As dramatic images of the Costa Concordia tragedy were broadcasted on media outlets worldwide, people appeared to be stunned by the enormity of this maritime disaster and allegations that people on board the now infamous cruise ship were unprepared for such an event.
A common theme that seems to be emerging during the investigation is that the crew may not have been sufficiently prepared to evacuate passengers during an emergency. While it may be a stretch to compare this tragedy to the operations of your long-term care community, this incident clearly illustrates the need for a “culture of preparedness” within any organization.
Building design strategies and code compliance provide adequate safeguards to help ensure that a structure housing senior care can withstand perils like fire, severe weather and other natural or man-made threats. Rather, it is often the necessary levels of preparedness and an established safety culture that have not been integrated into a healthcare facility’s operations.
Preparedness and safety are not to be ignored. They determine how successfully an adverse event may be mitigated. And in long-term care communities, emergency procedures training, fire drills and disaster exercises are required by federal, state and local regulations.
Regular training protocols are essential to ensure that the staff of a facility is prepared to respond to any emergency situation. While training regimens may become tedious for well-seasoned employees who have been in a particular position for a long period of time, the unexpected nature of a crisis or disaster requires that staff be prepared on a moment’s notice to respond to any emergency situation.
Equally as important, persons responsible for administering training must be qualified and present regular sessions to employees on the wide variety of adverse events that are either likely to occur or unusual but still possible.
Fire drills are required in SNFs and some assisted living facilities at a frequency of one drill per quarter, per staff shift. These drills must be properly documented and conducted at unexpected times. The randomness of the drills helps to ensure compliance as facilities are often cited for conducting drills at predictable times throughout the calendar year.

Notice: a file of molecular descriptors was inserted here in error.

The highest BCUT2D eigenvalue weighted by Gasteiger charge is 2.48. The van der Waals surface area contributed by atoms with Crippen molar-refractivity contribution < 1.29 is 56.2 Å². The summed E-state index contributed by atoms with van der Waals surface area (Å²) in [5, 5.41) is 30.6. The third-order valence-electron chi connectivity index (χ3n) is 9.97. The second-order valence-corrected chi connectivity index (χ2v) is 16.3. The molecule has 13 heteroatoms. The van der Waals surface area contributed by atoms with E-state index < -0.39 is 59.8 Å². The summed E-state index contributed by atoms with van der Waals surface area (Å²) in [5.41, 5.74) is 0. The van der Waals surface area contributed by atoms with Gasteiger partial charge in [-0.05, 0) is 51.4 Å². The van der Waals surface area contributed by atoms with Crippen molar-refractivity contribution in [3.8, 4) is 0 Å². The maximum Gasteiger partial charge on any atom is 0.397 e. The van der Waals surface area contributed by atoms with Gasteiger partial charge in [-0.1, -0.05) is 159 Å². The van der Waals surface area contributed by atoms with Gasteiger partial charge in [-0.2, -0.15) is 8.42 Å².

Drills on the overnight shift while residents are sleeping can be conducted without the activation of the fire alarm system. For SNFs, sections 18.7 (new healthcare) and 19.7 (existing healthcare) of NFPA 101: Life Safety Code, 2000 edition provide specific guidance on fire drill requirements.
Disaster drills in LTC facilities are typically required in most states on either an annual or semi-annual basis. These drills should be designed to simulate potential disaster conditions that are consistent with a facility’s Hazard Vulnerability Assessment (HVA). An HVA is a process that identifies potential threats and perils that can impact a facility both internally and externally based on levels of probability. For maximum effectiveness, it is recommended that disaster drills be designed and implemented for realistic scenarios identified during the HVA process.
A disaster can happen anywhere at any time. LTC communities need to be prepared for fires, power failures, hurricanes, tornadoes, civil disobedience, workplace violence and a seemingly never-ending list of other potential scenarios that can impact the safety and security of residents, staff and visitors. The development of a robust culture of preparedness through comprehensive training, drills and exercises will help ensure that your community is ready to handle a crisis.
Stan Szpytek is the president of consulting firm Fire and Life Safety, Inc., in Mesa, Arizona, and is the Life Safety/Disaster Planning Consultant for the Arizona Health Care Association and California Association of Health Facilities. Szpytek is a former deputy fire chief and fire marshal with more than 30 years of experience in life safety compliance and emergency preparedness. For more information, visit www.emallianceusa.com or email Szpytek at Firemarshal10@aol.com.